Turning to our international operations, first in Asia Pacific, pre-tax operating income increased 15 percent to $31 million compared with $27 million last year. The results in Japan, Hong Kong and Southeast Asia lead the segment. Premiums rose 20% to $328 million with significant help from weaker US dollar. In local currencies, premiums were up 7%. Year-to-date premiums are up about 5%.

Next, our Europe & South Africa segment reported pre-tax operating income of $14 million for the current quarter, down from $16 million last year, reflecting adverse claim results in several European markets. Results in the UK operations, the segment's largest, were however in line with expectations this quarter. Premiums were up 23% to $286 million, compared with $233 million last year. Ignoring the lift from currency fluctuations, premiums rose 19%, a strong result. Year-to-date premiums are up 21% excluding currency well ahead of our expectations.

In summary, ignoring this Canadian tax benefit, our third quarter results came in below our expectations with some mixed underwriting results and market driven adverse results in our Asset Intensive business. Nonetheless, we’re pleased once again with the relatively strong operating ROE, along with the life insurance industry we had faced challenges associated with stock market volatility and low interest rates. However, in our initial life reinsurance, our results should continue to be more stable due to our lower asset leverage and our diminished reliance on investment performance to generate profits. We have persevered through weak macro environments in the past and are confident that we will successfully navigate through the current conditions.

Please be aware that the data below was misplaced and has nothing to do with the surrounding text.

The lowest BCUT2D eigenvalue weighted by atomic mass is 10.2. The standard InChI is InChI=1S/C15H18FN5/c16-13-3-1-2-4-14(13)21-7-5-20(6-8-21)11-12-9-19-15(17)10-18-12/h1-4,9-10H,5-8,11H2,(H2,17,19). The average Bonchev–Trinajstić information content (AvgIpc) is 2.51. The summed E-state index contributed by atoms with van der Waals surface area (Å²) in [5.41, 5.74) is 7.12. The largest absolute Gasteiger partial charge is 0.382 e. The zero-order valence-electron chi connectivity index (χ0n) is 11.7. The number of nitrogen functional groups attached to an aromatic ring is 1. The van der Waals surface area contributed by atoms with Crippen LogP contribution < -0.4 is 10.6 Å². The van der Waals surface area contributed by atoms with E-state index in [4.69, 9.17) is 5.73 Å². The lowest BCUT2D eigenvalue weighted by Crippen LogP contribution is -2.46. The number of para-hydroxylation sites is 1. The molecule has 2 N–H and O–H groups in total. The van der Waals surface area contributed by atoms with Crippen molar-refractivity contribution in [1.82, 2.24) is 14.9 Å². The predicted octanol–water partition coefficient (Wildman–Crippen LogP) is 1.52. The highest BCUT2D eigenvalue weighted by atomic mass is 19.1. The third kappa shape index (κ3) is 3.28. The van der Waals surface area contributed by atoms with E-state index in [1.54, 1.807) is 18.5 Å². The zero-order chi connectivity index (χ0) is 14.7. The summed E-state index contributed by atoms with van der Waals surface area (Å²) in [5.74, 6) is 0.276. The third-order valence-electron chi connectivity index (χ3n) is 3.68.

We repurchased about 838 shares of common stock during the quarter for $43.1 million. RGA remains focused on delivering consistent returns for our shareholders along with strong capitalization and market positions across the globe. We appreciate your support and your interest in RGA.